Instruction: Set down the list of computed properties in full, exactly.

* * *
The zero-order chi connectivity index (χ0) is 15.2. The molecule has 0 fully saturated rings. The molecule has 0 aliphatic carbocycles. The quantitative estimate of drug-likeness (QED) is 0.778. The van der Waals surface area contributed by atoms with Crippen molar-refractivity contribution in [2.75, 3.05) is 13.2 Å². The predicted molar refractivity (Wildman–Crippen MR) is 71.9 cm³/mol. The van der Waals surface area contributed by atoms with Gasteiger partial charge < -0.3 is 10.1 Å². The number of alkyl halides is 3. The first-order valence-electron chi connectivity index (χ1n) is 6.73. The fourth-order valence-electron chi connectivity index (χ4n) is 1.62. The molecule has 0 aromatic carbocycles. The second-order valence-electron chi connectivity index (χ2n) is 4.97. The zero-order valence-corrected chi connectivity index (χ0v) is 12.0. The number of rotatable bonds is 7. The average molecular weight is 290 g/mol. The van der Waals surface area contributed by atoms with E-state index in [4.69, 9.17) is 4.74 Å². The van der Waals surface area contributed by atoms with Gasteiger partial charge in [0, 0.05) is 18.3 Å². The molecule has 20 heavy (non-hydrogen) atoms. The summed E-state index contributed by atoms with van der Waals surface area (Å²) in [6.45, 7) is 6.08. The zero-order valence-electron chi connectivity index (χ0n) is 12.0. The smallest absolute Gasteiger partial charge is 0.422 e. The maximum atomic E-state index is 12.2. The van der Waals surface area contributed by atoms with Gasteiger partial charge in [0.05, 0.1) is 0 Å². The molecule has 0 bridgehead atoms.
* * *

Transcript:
The zero-order chi connectivity index (χ0) is 15.2. The molecule has 0 fully saturated rings. The molecule has 0 aliphatic carbocycles. The quantitative estimate of drug-likeness (QED) is 0.778. The van der Waals surface area contributed by atoms with Crippen molar-refractivity contribution in [2.75, 3.05) is 13.2 Å². The predicted molar refractivity (Wildman–Crippen MR) is 71.9 cm³/mol. The van der Waals surface area contributed by atoms with Gasteiger partial charge < -0.3 is 10.1 Å². The number of alkyl halides is 3. The first-order valence-electron chi connectivity index (χ1n) is 6.73. The fourth-order valence-electron chi connectivity index (χ4n) is 1.62. The molecule has 0 aromatic carbocycles. The second-order valence-electron chi connectivity index (χ2n) is 4.97. The zero-order valence-corrected chi connectivity index (χ0v) is 12.0. The number of rotatable bonds is 7. The average molecular weight is 290 g/mol. The van der Waals surface area contributed by atoms with E-state index in [4.69, 9.17) is 4.74 Å². The van der Waals surface area contributed by atoms with Gasteiger partial charge in [0, 0.05) is 18.3 Å². The molecule has 20 heavy (non-hydrogen) atoms. The summed E-state index contributed by atoms with van der Waals surface area (Å²) in [6.45, 7) is 6.08. The zero-order valence-electron chi connectivity index (χ0n) is 12.0. The smallest absolute Gasteiger partial charge is 0.422 e. The maximum atomic E-state index is 12.2. The van der Waals surface area contributed by atoms with Gasteiger partial charge in [0.05, 0.1) is 0 Å². The molecule has 0 bridgehead atoms.